عنوان مقاله [English]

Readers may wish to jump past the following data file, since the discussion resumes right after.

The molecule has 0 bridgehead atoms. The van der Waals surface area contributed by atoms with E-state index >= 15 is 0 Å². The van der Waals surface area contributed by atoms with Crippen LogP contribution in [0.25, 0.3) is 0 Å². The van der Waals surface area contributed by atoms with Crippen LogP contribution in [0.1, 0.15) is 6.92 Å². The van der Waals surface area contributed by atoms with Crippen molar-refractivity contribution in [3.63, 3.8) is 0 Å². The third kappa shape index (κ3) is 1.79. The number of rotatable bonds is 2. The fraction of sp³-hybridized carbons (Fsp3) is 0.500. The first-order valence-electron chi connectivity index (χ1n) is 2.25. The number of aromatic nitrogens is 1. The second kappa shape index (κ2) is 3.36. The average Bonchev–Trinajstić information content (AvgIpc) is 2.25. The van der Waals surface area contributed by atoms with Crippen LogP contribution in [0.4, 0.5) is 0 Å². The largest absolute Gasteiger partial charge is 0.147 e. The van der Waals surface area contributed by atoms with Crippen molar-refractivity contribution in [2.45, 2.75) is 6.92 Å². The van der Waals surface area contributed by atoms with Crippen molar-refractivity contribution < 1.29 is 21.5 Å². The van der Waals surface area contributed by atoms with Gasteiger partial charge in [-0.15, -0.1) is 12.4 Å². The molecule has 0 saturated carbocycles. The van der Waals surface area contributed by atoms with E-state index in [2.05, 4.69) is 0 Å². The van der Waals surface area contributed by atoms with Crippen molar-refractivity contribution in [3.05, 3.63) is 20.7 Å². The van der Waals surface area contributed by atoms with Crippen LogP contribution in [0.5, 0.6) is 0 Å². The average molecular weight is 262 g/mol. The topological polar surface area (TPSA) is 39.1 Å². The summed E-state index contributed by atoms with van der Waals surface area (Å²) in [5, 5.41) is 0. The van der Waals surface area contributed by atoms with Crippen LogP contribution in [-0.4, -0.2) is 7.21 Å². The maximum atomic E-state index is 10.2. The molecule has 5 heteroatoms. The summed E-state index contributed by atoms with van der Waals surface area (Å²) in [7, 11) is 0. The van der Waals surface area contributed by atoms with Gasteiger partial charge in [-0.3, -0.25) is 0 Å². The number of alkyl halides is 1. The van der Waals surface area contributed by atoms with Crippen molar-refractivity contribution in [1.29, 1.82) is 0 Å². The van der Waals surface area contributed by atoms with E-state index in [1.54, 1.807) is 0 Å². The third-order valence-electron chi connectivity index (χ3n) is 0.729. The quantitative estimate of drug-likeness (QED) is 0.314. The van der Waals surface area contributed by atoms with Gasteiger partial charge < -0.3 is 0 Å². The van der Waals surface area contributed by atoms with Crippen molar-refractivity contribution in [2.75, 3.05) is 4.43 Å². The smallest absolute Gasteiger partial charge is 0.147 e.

There have been several views by Muslim scholars on the quiddity of theoretical and practical reason and how they function in the understanding of practical sentences. One view considers theoretical reason; the understanding of the basis of all general theories, including theoretical and practical reasons, and practical reason considers the principle of partial practical and also determinants of action (Ibn Sian’s view). The other view considers the theoretical reason only as the understanding of the theoretical sentences and considers the practical reason as the understanding of the general and partial practical sentences and considers as the instigator the act’s doing. (Al-Tusi’s view and al-Ghazali in Maqasid al-Falasifa). The third view considers theoretical reason as both the theoretical and the general and partial practical sentences, and considers the practical reason to be the sole agent of action and the temptation of it. (Bahmanyar’s view, Qutb al-Din al-Razi, and al-Ghazali’s in Miar al-Elm). The present article, by explaining the angles of these three perspectives and analyzing the speeches in this regard, argues that the right view is the second view and that the practical reason is two kinds. One deals with generalities, which is the equivalent of theoretical reason, but understands general practical understanding. Another deals with details that understand both the practical details and how to do and deal with them.